Here in the United States, many of us are by now used to depressing news about anti-science posturing by Christian fundamentalists. From evolution to climate change, anti-science fundamentalists attempt to undermine public education and scientific progress. These efforts not only stifle scientific invention, but also fuel opposition to effective policies, such as carbon taxes.

Unfortunately, the United States is not alone in this regard. I recently read a terrific and terrifying column by one of my favorite Indian writers, Ramachandra Guha, titled “India already the myth-making world superpower.” While India’s success as the provider of information technology service has contributed to talks about India’s scientific prowess, Guha argues that nothing could be further from the truth.

He surveys a series of fantastic claims made at the 2015 Indian Science Congress: that ancient Hindus had mastered plastic surgery and were able to conduct nuclear explosions. The evidence for these claims would come from a far-reaching interpretation of sacred scriptures.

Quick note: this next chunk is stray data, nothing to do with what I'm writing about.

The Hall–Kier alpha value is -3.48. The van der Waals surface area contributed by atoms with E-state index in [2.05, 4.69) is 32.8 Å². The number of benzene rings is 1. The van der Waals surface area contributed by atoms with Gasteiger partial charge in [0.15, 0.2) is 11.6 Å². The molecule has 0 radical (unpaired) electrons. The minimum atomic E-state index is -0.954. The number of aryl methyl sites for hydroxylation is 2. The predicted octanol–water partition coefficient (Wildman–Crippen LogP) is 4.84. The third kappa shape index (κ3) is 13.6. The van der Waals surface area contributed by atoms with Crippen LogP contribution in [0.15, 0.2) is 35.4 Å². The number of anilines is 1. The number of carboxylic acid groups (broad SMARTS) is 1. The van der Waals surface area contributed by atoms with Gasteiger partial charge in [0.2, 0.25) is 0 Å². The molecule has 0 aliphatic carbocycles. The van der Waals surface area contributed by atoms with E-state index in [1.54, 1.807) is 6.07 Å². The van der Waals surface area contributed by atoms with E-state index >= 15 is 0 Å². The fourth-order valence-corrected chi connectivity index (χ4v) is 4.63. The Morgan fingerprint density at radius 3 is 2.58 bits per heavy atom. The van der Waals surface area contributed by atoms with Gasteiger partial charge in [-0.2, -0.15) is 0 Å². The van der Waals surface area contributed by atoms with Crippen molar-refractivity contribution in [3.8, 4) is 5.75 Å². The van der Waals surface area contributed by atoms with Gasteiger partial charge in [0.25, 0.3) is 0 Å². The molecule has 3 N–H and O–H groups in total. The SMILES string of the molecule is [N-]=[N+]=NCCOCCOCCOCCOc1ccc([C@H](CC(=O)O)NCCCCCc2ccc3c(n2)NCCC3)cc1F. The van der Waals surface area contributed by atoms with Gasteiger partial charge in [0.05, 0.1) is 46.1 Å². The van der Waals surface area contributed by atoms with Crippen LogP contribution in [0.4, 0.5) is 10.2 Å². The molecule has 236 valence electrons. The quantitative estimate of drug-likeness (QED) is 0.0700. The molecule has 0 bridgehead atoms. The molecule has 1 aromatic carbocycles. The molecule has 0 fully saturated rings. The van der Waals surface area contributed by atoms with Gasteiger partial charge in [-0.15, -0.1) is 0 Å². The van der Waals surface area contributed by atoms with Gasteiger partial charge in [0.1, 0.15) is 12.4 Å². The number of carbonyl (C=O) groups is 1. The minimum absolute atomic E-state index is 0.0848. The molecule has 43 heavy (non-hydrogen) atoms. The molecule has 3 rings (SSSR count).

These individual claims may not represent the consensus view among Indian scientists, but it is still troubling that scientists of all people are willing to make nonsensical statements in the public. In the United States, it is rarely the scientific establishment that undermines its own capacity to generate knowledge. In India, prominent scientists attack the foundations of their chosen profession.

For anyone concerned about climate policy, this is a particularly troubling situation. As China’s emissions begin to peak, all eyes are now on India, where the potential for an emissions explosions is large due to population growth and economic growth. While economic growth will remain India’s priority for decades to come, there are many opportunities for cost-effective climate policies that abate carbon at a negative or low cost.

Scientific literacy is surely not a major determinant of energy policy anywhere, but basic awareness about science can still support rational climate policy in the long run. So, let’s hope both India and the United States come to terms with science.

Advertisements